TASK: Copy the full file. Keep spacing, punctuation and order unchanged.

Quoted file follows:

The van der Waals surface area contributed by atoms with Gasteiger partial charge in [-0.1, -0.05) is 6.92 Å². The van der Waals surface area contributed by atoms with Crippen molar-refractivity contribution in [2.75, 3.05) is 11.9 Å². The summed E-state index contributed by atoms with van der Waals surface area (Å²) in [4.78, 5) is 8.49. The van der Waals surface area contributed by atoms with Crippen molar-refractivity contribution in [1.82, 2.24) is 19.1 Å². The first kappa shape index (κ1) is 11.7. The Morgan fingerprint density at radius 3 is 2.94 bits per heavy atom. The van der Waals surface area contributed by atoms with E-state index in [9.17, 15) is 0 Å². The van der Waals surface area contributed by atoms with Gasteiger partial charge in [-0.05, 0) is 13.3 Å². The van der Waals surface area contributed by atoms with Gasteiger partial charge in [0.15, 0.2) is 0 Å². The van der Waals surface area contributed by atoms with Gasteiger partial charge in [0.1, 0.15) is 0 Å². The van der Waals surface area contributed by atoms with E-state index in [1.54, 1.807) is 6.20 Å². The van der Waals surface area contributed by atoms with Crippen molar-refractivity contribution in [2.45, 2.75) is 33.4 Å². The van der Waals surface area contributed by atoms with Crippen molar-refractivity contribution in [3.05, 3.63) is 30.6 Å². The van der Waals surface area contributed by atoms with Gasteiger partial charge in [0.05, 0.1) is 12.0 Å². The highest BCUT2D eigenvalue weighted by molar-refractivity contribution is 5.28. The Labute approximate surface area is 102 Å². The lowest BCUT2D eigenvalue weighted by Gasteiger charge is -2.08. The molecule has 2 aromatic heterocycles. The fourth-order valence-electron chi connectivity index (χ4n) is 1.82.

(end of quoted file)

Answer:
The van der Waals surface area contributed by atoms with Gasteiger partial charge in [-0.1, -0.05) is 6.92 Å². The van der Waals surface area contributed by atoms with Crippen molar-refractivity contribution in [2.75, 3.05) is 11.9 Å². The summed E-state index contributed by atoms with van der Waals surface area (Å²) in [4.78, 5) is 8.49. The van der Waals surface area contributed by atoms with Crippen molar-refractivity contribution in [1.82, 2.24) is 19.1 Å². The first kappa shape index (κ1) is 11.7. The Morgan fingerprint density at radius 3 is 2.94 bits per heavy atom. The van der Waals surface area contributed by atoms with E-state index in [9.17, 15) is 0 Å². The van der Waals surface area contributed by atoms with Gasteiger partial charge in [-0.05, 0) is 13.3 Å². The van der Waals surface area contributed by atoms with Gasteiger partial charge in [0.15, 0.2) is 0 Å². The van der Waals surface area contributed by atoms with Gasteiger partial charge in [0.1, 0.15) is 0 Å². The van der Waals surface area contributed by atoms with E-state index in [1.54, 1.807) is 6.20 Å². The van der Waals surface area contributed by atoms with Crippen molar-refractivity contribution in [2.45, 2.75) is 33.4 Å². The van der Waals surface area contributed by atoms with Crippen molar-refractivity contribution in [3.05, 3.63) is 30.6 Å². The van der Waals surface area contributed by atoms with Gasteiger partial charge in [0.05, 0.1) is 12.0 Å². The highest BCUT2D eigenvalue weighted by molar-refractivity contribution is 5.28. The Labute approximate surface area is 102 Å². The lowest BCUT2D eigenvalue weighted by Gasteiger charge is -2.08. The molecule has 2 aromatic heterocycles. The fourth-order valence-electron chi connectivity index (χ4n) is 1.82.